Varadkar hopes exclusion of McDonald from protocol talks is not 'new precedent'

Varadkar Hopes Exclusion Of Mcdonald From Protocol Talks Is Not 'New Precedent'
Sinn Féin leader Mary Lou McDonald was not invited to attend meetings with British ministers in Belfast on Wednesday. Photo: PA Images
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Cate McCurry, PA

Taoiseach Leo Varadkar said he hopes the decision to exclude Sinn Féin leader Mary Lou McDonald from a meeting with Britain's foreign secretary James Cleverly is not a “new precedent”.

Ms McDonald was told she could not attend meetings with Mr Clevely on Wednesday which discussed the Northern Ireland Protocol and the Stormont political deadlock.


Mr Cleverly insisted Sinn Féin were not excluded from the meeting, stating the party's vice president Michelle O’Neill was invited to attend but decided against, with the party withdrawing from the talks.


The decision to exclude Ms McDonald from the talks was criticised by the Government, with Mr Varadkar saying it is not usual practice to tell other parties who should be part of their delegation.

Speaking following a Cabinet meeting on Wednesday evening, Mr Varadkar said: “I know when I visit Northern Ireland tomorrow (Thursday) to meet with the different political parties, Deputy McDonald will be part of the Sinn Fein delegation.”


“It’s never been our practice to tell other people who should be on their delegation.

“If you ask to meet somebody or somebody comes to meet you, it really should be for them to decide who’s on their delegation and who leads it.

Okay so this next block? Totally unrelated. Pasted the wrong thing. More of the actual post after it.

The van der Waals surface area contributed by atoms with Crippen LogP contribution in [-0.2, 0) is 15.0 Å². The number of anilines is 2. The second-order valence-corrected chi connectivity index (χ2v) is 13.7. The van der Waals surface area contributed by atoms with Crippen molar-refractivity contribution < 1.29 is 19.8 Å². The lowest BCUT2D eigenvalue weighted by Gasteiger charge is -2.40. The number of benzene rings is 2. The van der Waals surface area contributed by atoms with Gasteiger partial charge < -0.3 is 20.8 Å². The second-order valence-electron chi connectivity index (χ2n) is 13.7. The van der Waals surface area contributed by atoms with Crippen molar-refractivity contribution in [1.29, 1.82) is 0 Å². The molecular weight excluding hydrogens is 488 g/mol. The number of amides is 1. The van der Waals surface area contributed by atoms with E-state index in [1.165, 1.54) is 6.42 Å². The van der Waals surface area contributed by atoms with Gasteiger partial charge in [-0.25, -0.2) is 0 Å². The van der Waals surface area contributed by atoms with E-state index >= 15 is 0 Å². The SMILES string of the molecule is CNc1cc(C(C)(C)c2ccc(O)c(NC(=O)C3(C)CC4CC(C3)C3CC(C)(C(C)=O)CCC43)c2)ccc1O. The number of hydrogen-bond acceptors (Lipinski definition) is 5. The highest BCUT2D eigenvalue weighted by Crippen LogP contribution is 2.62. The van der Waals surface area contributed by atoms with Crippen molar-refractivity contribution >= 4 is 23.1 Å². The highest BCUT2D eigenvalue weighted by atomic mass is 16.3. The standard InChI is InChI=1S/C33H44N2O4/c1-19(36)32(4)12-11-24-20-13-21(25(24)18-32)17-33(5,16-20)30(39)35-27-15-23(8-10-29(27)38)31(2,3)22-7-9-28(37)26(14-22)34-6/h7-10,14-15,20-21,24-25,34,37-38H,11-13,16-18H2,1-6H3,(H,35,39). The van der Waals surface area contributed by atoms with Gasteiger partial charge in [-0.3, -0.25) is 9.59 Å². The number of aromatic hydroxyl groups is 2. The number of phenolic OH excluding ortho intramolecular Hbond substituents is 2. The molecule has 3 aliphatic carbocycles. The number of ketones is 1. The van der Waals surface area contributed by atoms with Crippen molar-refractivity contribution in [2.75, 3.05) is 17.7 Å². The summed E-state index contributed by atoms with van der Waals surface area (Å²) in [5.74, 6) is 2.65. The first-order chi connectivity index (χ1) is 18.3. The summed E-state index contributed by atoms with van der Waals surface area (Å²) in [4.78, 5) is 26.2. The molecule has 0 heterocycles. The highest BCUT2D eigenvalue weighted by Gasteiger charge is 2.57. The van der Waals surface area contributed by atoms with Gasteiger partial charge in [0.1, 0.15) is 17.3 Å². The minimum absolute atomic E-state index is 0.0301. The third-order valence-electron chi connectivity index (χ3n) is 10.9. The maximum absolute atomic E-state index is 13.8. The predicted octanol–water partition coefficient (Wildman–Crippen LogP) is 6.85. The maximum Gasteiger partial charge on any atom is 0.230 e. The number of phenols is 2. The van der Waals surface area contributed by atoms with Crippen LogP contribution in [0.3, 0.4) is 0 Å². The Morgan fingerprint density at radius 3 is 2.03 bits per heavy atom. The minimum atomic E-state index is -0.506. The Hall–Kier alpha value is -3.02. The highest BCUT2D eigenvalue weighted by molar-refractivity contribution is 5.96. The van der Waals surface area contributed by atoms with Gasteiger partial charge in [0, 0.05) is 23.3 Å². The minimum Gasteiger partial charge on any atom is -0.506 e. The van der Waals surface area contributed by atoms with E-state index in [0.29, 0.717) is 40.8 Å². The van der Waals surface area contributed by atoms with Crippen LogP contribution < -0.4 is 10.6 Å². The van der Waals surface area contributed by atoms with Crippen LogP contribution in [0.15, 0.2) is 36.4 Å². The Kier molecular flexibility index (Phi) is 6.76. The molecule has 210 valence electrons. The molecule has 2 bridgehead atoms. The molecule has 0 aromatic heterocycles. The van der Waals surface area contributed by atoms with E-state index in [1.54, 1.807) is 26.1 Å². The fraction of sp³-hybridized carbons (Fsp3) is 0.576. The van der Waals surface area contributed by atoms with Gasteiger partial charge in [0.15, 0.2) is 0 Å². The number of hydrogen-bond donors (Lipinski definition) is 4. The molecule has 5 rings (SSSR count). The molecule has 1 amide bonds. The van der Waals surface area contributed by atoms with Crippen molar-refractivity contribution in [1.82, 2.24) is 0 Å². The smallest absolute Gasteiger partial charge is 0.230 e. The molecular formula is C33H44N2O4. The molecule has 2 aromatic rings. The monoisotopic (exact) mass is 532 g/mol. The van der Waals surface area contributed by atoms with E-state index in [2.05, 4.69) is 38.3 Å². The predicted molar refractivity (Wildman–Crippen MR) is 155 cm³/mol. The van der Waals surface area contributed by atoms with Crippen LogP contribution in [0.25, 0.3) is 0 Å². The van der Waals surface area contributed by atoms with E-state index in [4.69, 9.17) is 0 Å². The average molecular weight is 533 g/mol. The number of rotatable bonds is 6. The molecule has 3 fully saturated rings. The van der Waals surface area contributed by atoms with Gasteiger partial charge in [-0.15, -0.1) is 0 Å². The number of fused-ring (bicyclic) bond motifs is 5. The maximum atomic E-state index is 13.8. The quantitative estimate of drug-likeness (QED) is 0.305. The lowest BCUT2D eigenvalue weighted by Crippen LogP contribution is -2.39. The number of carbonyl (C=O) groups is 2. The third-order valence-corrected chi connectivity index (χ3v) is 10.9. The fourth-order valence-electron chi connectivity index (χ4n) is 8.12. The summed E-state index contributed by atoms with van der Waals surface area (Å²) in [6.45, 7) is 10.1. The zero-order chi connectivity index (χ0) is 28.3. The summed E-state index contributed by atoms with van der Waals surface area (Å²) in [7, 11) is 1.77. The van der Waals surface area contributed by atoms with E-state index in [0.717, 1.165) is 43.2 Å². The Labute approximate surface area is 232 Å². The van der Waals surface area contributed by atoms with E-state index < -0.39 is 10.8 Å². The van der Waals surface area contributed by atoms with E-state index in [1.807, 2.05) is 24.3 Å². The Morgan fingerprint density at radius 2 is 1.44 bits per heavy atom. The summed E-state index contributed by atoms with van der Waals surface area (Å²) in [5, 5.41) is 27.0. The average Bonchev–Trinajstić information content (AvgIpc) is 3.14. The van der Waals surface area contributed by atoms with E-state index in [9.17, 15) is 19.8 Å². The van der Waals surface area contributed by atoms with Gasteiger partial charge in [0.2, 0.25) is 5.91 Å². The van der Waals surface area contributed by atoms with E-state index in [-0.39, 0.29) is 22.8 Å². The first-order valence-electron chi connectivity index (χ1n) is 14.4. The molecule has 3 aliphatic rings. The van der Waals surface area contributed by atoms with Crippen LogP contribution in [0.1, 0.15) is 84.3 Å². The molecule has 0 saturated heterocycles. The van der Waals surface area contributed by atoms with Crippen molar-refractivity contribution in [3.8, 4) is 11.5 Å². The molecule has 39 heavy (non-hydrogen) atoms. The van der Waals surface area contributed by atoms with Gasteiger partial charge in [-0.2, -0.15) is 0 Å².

“That’s the approach that we take, it had been the approach that the British government took in the past, so I hope this was a one-off and that doesn’t represent a change of policy,” he added.

Mr Cleverly defended the decision, stating the meeting was to hear from political representatives in the North, adding he would meet politicians from the Republic “in the near future”.


Tánaiste and Minister for Foreign Affairs Micheál Martin said the decision by his British counterpart was “unfortunate”.


Mr Martin said: “I don’t know the background to it at all, but that said I don’t think it will be an impediment.

“I had a good discussion with Michelle O’Neill earlier in the week.

“I think everyone is up for working constructively to try and resolve these issues and get the Executive up and running.

“Our objective of this Government is to have the mandate that was given in the last Assembly elections fulfilled in terms of the Assembly being convened and also the Executive being established in line with the results of the election.

“I would hope that, notwithstanding what happened today, that it will not act as an impediment. I don’t think it will.”

Both Mr Varadkar and Mr Martin travel to the North for meetings on Thursday.

Mr Varadkar is to meet with representatives of Stormont’s five political parties, while Mr Martin will hold talks with Britain's Northern Ireland secretary Chris Heaton-Harris.

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